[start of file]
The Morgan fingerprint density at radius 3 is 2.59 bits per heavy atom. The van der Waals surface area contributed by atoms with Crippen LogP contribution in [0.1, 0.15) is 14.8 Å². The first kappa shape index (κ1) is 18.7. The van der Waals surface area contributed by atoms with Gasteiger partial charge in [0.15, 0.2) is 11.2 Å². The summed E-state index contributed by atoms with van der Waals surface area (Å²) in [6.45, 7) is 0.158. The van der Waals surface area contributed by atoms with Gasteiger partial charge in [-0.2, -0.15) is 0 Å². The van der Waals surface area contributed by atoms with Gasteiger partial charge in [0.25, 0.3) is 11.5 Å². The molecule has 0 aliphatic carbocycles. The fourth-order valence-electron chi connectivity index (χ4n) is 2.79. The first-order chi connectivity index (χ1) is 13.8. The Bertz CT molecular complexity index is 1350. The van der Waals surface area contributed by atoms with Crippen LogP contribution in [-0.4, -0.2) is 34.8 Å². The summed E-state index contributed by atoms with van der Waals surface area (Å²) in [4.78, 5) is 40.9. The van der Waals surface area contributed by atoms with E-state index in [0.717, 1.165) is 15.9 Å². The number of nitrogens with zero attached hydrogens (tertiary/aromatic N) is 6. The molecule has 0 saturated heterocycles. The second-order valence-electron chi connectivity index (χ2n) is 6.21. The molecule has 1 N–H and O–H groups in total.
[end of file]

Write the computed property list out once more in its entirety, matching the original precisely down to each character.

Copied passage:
The Morgan fingerprint density at radius 3 is 2.59 bits per heavy atom. The van der Waals surface area contributed by atoms with Crippen LogP contribution in [0.1, 0.15) is 14.8 Å². The first kappa shape index (κ1) is 18.7. The van der Waals surface area contributed by atoms with Gasteiger partial charge in [0.15, 0.2) is 11.2 Å². The summed E-state index contributed by atoms with van der Waals surface area (Å²) in [6.45, 7) is 0.158. The van der Waals surface area contributed by atoms with Gasteiger partial charge in [-0.2, -0.15) is 0 Å². The van der Waals surface area contributed by atoms with Gasteiger partial charge in [0.25, 0.3) is 11.5 Å². The molecule has 0 aliphatic carbocycles. The fourth-order valence-electron chi connectivity index (χ4n) is 2.79. The first-order chi connectivity index (χ1) is 13.8. The Bertz CT molecular complexity index is 1350. The van der Waals surface area contributed by atoms with Crippen LogP contribution in [-0.4, -0.2) is 34.8 Å². The summed E-state index contributed by atoms with van der Waals surface area (Å²) in [4.78, 5) is 40.9. The van der Waals surface area contributed by atoms with E-state index in [0.717, 1.165) is 15.9 Å². The number of nitrogens with zero attached hydrogens (tertiary/aromatic N) is 6. The molecule has 0 saturated heterocycles. The second-order valence-electron chi connectivity index (χ2n) is 6.21. The molecule has 1 N–H and O–H groups in total.